The bloom of health
After dinner, while his three sons made up a whist table with Lady Bedivere, Sir Donald spoke to me. We sat together on the far side of the room from the card players, and were not likely to be overheard. Nonetheless, he kept his voice low.
‘You must keep your health, Jane.’
‘I will endeavour to, sir.’
‘It is of such importance to us all.’
I was surprised by his earnestness. I said:
‘My health has always been good.’
He nodded gravely. ‘I do not doubt it. The bloom of health was one of the things that impressed me in you when I first discovered you. But even though your constitution may be strong, it is not something which should be taken for granted, or treated lightly.’
I nodded, resigning myself to the prospect of a lecture on health matters, and prepared to let his words echo unregarded. He went on:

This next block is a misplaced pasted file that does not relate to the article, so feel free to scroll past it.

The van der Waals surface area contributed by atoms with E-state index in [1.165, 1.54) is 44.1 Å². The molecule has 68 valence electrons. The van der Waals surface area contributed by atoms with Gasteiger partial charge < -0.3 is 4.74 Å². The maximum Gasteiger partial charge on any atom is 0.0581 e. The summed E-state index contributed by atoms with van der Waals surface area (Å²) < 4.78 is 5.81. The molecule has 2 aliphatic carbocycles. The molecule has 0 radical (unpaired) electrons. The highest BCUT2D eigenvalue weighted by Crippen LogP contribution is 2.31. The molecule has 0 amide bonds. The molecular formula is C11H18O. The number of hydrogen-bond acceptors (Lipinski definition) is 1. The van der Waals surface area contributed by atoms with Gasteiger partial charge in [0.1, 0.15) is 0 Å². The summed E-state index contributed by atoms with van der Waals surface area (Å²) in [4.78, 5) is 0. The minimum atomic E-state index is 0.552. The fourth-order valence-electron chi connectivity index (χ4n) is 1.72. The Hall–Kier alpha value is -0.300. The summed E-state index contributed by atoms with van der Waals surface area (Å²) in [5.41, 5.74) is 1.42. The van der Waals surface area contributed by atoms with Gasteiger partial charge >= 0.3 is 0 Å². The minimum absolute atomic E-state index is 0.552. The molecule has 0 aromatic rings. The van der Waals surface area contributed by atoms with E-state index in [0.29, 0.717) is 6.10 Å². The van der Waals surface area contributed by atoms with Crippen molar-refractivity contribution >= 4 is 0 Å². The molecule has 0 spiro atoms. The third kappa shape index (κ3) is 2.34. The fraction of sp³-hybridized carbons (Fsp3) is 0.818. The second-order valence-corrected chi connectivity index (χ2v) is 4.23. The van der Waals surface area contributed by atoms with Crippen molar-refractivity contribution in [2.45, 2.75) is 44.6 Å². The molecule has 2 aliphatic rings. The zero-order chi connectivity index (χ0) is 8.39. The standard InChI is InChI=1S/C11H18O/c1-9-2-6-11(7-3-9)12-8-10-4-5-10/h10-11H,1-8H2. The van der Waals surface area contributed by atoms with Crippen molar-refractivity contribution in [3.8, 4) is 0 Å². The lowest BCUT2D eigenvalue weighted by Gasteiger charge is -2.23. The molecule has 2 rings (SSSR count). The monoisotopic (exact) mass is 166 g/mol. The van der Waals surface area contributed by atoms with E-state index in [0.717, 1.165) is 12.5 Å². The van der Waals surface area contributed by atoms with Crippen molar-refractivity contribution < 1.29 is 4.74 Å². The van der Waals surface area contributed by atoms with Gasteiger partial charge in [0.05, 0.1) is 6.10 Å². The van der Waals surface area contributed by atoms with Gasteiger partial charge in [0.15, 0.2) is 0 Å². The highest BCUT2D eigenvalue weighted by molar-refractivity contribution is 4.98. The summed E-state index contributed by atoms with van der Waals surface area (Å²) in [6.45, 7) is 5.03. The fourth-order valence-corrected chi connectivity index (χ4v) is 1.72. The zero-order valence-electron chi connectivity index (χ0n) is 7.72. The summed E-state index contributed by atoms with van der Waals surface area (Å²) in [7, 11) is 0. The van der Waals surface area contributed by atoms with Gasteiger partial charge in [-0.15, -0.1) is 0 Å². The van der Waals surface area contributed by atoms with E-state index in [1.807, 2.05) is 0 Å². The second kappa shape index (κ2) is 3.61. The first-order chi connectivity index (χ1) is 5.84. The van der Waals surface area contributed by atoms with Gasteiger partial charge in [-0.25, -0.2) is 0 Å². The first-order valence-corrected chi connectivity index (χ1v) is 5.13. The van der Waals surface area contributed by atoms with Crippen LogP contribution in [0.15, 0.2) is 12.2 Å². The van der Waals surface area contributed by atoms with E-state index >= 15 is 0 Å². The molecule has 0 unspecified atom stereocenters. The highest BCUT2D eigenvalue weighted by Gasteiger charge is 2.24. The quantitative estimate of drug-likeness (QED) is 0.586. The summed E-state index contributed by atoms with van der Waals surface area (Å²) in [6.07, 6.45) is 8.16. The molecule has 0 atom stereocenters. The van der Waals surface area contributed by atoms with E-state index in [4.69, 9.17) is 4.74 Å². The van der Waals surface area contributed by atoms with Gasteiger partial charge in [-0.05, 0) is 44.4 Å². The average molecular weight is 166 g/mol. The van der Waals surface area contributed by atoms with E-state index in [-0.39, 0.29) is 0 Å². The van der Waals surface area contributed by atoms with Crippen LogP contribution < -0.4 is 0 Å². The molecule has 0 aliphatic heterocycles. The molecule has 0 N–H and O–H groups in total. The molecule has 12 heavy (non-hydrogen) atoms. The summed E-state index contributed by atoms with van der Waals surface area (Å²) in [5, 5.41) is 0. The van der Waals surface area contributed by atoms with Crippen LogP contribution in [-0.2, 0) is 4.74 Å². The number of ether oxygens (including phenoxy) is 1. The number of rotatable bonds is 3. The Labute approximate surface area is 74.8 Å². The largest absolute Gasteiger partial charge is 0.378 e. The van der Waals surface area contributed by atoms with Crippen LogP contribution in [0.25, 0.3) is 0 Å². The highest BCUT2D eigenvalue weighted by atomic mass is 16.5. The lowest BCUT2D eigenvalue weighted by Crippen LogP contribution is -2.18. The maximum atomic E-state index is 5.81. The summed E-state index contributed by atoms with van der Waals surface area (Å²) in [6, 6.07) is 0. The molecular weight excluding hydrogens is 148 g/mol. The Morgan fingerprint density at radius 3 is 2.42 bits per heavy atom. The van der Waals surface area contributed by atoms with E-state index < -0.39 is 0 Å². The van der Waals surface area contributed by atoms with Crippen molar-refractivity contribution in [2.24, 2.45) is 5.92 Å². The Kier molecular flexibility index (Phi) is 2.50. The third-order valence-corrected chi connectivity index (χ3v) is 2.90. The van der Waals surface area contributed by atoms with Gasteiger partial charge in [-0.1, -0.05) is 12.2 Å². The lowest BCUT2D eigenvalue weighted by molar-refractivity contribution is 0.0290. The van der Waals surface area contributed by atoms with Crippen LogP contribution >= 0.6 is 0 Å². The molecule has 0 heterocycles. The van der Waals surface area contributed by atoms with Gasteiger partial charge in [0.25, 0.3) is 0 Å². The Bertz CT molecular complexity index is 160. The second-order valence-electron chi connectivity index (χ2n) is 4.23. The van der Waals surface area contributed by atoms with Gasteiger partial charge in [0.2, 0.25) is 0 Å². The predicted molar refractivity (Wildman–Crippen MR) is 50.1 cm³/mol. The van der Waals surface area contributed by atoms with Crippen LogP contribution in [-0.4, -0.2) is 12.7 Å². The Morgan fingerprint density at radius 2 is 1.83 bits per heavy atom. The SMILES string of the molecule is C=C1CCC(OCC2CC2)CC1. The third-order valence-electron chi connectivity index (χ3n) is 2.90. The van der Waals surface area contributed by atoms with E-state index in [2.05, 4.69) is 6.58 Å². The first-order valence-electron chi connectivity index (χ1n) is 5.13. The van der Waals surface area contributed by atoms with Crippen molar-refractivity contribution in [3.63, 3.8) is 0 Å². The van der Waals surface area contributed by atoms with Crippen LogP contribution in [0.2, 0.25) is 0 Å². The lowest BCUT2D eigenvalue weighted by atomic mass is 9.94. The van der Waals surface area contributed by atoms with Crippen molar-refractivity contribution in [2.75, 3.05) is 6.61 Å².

‘It is a blessing of which those who are lucky enough to have it are rarely conscious, and even more rarely grateful.’
His look went from me to the far side of the room, and the group of four seated round the card table. There was no way of being sure which of them he was staring at, but the expression, of fondness mixed with pain, told me well enough. Michael put down his cards to endure a fit of coughing, and I was sorry for him, for both of them. Sir Donald turned back to me.
‘The human body is a temple, Jane. Each human body is. But some are destined to enjoy more precious offerings than others. Yours is one such.’ His grey eyes under the thick silvery brows fixed on me hard. ‘It will bear Carmaliot’s heir.’